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Bauer attempt to defend state benefits for fallen first responders rejected by Republicans

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Today, Rep. Maureen Bauer (D-South Bend) attempted to exempt the Hero's Honor Line-of-Duty Special Death Benefit from House Bill 1008, a radical pension management experiment. HB 1008 would strong-arm the Indiana Public Retirement System's investment managers into favoring certain failing industries while excluding investments that take long-term viability and returns into account.

Bauer's amendment would have removed the Line-of-Duty Special Death Benefit fund from management under these unprecedented and untested investment management directives. This benefit is awarded to the grieving family of a public safety officer who dies as a direct result of personal injury or illness resulting from the performance of duties under a contract entered into with their employer to provide the community with emergency services. Republicans rejected her amendment by a vote of 66-28.   

“Just last week, I stood at this podium, sharing the stories of firefighters who had fallen in the line of duty as a direct result of performing the duties of their job,” Bauer told the House of Representatives. “I shared with you, the story of a father of three who only after becoming eligible for pension, retired from the fire service, and only after becoming eligible for a comprehensive cancer screening died — just two weeks after receiving a stage 4 cancer diagnosis.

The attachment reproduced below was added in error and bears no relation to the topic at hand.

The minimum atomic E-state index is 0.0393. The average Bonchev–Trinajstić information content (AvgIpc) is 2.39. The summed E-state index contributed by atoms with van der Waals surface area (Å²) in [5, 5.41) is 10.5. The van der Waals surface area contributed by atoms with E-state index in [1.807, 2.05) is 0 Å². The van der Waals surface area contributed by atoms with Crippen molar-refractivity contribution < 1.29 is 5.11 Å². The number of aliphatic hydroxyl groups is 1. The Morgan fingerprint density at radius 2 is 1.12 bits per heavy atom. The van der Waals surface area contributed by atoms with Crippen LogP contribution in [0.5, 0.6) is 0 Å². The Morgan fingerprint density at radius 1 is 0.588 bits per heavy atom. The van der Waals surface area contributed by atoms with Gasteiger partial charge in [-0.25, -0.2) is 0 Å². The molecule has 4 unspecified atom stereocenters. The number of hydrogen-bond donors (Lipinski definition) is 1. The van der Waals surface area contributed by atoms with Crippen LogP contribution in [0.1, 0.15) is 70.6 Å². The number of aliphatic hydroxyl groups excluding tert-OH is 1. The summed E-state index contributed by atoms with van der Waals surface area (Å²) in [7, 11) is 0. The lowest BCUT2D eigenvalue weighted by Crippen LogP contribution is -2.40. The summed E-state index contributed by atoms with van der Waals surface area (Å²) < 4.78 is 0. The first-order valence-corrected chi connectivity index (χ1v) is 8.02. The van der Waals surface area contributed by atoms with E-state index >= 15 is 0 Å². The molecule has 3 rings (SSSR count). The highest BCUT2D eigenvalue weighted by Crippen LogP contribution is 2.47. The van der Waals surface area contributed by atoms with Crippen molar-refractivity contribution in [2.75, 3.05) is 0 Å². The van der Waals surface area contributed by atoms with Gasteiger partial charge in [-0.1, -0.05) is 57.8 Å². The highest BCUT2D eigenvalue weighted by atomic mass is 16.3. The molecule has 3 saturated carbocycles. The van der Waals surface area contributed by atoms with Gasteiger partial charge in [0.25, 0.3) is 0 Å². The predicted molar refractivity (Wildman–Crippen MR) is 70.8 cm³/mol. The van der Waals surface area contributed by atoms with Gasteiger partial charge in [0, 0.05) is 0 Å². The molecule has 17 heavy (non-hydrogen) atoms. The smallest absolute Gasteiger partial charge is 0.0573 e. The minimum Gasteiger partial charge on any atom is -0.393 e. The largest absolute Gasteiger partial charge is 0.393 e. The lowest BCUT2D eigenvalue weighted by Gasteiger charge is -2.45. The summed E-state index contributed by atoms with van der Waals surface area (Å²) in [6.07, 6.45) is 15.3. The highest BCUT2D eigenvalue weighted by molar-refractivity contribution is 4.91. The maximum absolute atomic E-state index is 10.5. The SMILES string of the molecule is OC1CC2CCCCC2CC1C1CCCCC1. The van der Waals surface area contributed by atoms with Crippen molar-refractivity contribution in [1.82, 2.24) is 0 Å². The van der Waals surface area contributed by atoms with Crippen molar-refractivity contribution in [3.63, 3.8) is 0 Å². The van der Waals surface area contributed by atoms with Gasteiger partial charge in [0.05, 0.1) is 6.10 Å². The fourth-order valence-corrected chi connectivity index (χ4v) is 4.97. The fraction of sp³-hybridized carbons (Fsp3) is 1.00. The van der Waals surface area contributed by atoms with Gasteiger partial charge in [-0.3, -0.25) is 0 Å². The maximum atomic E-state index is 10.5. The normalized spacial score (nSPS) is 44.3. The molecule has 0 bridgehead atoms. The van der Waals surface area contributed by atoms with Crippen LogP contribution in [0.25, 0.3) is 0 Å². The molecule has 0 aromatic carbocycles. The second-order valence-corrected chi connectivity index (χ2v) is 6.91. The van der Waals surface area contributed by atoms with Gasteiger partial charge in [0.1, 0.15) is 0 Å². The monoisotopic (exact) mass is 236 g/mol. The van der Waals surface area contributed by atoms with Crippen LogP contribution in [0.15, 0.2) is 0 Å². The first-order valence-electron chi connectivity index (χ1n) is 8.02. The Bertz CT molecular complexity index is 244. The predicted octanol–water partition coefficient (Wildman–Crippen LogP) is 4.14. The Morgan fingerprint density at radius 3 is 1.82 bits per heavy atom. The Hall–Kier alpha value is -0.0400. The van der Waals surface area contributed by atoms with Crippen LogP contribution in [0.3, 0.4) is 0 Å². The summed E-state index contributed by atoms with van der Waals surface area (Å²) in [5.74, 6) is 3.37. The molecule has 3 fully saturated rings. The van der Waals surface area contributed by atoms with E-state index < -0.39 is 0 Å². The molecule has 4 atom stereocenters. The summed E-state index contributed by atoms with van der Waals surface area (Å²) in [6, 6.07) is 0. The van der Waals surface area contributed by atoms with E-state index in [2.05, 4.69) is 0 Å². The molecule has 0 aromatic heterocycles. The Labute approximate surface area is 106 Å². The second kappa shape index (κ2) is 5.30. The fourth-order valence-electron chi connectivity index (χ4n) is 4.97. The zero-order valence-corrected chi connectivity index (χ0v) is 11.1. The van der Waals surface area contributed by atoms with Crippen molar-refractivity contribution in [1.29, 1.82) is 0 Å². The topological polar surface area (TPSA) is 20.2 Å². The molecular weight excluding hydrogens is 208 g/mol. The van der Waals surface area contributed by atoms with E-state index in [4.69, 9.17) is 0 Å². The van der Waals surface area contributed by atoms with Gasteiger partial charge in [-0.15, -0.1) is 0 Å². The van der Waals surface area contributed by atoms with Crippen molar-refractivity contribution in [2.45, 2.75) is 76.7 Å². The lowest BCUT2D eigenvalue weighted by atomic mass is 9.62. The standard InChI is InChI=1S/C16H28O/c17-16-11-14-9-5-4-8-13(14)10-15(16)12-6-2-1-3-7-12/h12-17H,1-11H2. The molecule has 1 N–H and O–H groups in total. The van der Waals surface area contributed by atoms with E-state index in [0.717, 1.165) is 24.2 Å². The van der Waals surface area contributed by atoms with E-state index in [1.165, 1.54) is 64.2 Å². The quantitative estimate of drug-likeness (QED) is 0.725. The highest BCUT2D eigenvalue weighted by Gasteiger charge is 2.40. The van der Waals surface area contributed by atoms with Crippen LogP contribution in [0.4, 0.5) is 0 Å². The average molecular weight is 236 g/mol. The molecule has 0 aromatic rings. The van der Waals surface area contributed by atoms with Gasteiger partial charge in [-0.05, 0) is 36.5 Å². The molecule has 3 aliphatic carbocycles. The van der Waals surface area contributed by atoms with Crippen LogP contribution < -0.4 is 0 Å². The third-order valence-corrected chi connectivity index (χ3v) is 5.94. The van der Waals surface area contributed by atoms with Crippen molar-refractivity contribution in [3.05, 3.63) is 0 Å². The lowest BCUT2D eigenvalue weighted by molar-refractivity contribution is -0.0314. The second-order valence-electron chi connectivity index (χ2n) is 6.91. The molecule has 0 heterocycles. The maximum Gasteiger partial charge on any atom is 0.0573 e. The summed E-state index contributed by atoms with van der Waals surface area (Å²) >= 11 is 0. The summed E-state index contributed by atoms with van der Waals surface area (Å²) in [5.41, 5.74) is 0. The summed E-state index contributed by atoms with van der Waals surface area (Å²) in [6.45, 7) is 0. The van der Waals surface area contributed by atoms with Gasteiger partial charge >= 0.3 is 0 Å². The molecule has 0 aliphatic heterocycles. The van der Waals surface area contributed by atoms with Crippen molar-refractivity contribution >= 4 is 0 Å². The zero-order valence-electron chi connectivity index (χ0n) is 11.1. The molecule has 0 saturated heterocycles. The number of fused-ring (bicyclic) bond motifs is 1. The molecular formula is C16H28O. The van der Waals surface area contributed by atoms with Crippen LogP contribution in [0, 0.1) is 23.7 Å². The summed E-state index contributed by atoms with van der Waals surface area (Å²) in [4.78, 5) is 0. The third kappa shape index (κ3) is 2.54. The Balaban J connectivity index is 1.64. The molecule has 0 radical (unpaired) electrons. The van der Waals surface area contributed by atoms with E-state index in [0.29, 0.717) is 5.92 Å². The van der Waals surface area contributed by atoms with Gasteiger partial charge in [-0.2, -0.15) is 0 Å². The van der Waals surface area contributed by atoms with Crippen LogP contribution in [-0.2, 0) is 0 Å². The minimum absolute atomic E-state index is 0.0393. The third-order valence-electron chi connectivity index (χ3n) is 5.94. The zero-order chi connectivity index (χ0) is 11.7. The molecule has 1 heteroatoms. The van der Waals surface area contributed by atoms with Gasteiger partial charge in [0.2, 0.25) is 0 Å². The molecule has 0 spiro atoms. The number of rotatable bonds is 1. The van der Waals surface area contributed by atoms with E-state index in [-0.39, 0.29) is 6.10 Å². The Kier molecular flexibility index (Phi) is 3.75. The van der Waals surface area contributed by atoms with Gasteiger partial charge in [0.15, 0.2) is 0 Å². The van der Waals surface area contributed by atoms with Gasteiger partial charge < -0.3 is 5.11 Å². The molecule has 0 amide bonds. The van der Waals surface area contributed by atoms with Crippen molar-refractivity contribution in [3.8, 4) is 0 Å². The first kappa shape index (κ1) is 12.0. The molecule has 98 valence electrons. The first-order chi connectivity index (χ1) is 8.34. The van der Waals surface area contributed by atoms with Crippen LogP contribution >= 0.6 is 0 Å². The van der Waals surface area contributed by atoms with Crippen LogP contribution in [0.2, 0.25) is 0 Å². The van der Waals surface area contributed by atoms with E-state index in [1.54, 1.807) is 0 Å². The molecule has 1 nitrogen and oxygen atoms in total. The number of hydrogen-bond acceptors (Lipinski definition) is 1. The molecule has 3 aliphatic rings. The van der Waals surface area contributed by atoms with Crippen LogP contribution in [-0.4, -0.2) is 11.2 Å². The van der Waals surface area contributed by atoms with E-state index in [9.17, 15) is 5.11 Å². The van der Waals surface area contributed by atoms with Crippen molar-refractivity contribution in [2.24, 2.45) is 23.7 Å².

“I earned your vote then, in an attempt to try to reverse this trend we are seeing among the fire service. Which leaves grieving families and children behind. Now, with the passage of House Bill 1008, you are playing with the benefits that are rightfully due to their children. The benefits that Josh Comeau, Captain Koehler, and Mike Brown had lined up for their family — just in case.

“We will be putting this benefit at risk for all first responders – police, emergency medical service staff, county and deputy coroners – and their loved ones. How do we say, 'Sure, we will continue to etch the names of their loved ones into stone each year at the fallen officer memorial, but we will not protect a hero’s death benefit.'

“You tell that to the grieving family. The child who has to grow up without a parent. Who won’t get their dad to walk them down the aisle when they get married. The surviving spouse. The grieving parents. Who is — in their eyes, still their hero even in their death.”

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